Keep track of your expenses throughout the year as they’ll be used as deductions to your taxable income.
This will result in you owning less in taxes.
Get a good bookkeeper or an accountant to take care of this potential headache if you can afford to.
This allows you to concentrate on what you do best.
Links to government information:
US – https://www.irs.gov/businesses/small-businesses-self-employed/self-employed-individuals-tax-center
UK – https://www.gov.uk/what-you-must-do-as-a-cis-contractor
Australia – https://www.ato.gov.au/Individuals/Working/Working-as-a-contractor/
Canada – https://www.canada.ca/en/revenue-agency/services/forms-publications/publications/rc4110/employee-self-employed.html
As a contractor you are allowed to join a unit of independent contractors, or a union. These contractor unions function differently than employee unions.
Independent contractor unions can help you find jobs, further your education, and help you get health and workers compensation insurance. As a group, they also fight for the legislation that benefits independent contractors in your field.
Since contractors determine their own wages employers do not debate wage contracts with independent contractor unions like they do with employee unions.
Contractors are also not protected if they go on strike from work.
Here are some useful links for your perusal:
US – North America Building Trades Union
UK – Unite the Union
Australia – CFMEU
Canada – Canada Building Trades Union
Summary - Pros and Cons of Contracting
I’ve contracted for a number of years in the capacity of a joiner.
Sometimes I worked directly with a client but more often than not I/the joinery firm I worked with at the time were sub-contractors to a larger, general contractor. We managed to forge an excellent relationship built on quality output and we’re even recommended as the ‘preferred contractor’ for this particular company. Quite an accolade considering the competition in this game.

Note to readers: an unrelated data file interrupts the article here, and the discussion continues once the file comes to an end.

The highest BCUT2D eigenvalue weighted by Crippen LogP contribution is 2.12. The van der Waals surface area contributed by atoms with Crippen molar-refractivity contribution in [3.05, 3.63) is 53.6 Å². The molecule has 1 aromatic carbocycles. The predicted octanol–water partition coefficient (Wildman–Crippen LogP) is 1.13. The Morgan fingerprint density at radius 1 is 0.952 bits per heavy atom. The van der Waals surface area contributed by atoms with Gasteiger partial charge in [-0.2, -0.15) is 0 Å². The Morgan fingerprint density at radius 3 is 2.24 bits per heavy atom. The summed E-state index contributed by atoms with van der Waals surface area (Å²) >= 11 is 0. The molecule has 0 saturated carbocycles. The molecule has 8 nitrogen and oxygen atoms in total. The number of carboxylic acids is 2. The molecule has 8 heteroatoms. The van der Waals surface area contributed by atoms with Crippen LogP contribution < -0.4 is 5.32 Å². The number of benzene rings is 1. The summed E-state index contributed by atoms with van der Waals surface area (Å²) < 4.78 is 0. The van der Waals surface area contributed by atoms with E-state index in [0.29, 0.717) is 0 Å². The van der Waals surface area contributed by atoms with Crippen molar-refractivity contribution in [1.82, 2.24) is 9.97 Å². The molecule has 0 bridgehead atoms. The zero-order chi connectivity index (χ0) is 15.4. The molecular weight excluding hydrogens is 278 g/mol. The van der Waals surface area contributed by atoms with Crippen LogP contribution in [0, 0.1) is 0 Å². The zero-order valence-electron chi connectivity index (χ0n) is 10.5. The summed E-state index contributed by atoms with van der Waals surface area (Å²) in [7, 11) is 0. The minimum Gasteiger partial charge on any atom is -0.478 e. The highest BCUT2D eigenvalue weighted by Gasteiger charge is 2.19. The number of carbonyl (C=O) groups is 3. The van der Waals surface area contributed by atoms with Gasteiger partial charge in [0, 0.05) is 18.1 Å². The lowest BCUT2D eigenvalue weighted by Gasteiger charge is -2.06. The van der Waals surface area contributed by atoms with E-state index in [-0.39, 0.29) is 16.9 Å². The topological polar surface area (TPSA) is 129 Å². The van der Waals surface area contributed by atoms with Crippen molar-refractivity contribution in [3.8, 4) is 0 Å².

Ultimately you want to build a tight ship to navigate the choppy seas.
So, in conclusion, what do you need to be aware of?
You have the control when it comes to determining how and when you work. Unlike an employee, you have a lot of control over your wages, your workplace environment, your hours, and many other aspects of your job.
If you finish a job quickly and under budget, you can possibly stand to earn more. This can be beneficial over a fixed wage and you could earn more over time the more efficiently you perform.
Unlike employees, contractors do not have any worker benefits such as sick days, vacation days, family leave, social security, or insurance. These are things you will must consider when creating a schedule and pricing your projects. You also need to keep a detailed record of your expenses and earnings. This can be time consuming but is essential to the operations of the business.
Contractors aren’t guaranteed an hourly wage.
If it takes you double the time you anticipated to complete what you believed would take an hour or less you’re still getting paid the same amount regardless.
Build up efficiencies and know exactly what you are doing.
Remember, construction contractors and subcontractors have certain rights in the workplace that are unique to their positions as contractors.
These rights also protect their general job functions.
Once you know the arena you’re operating in you can thrive being a contractor.
If you deliver whats agreed, and beyond, to a high quality and maintain good relationships with everyone, you will succeed.
Clients, general contractors, suppliers, logistics, repairs, service engineers and everyone else involved in the process will want to work with or promote you as being someone or a company they can work with.
Maintain harmony and invest in relationships.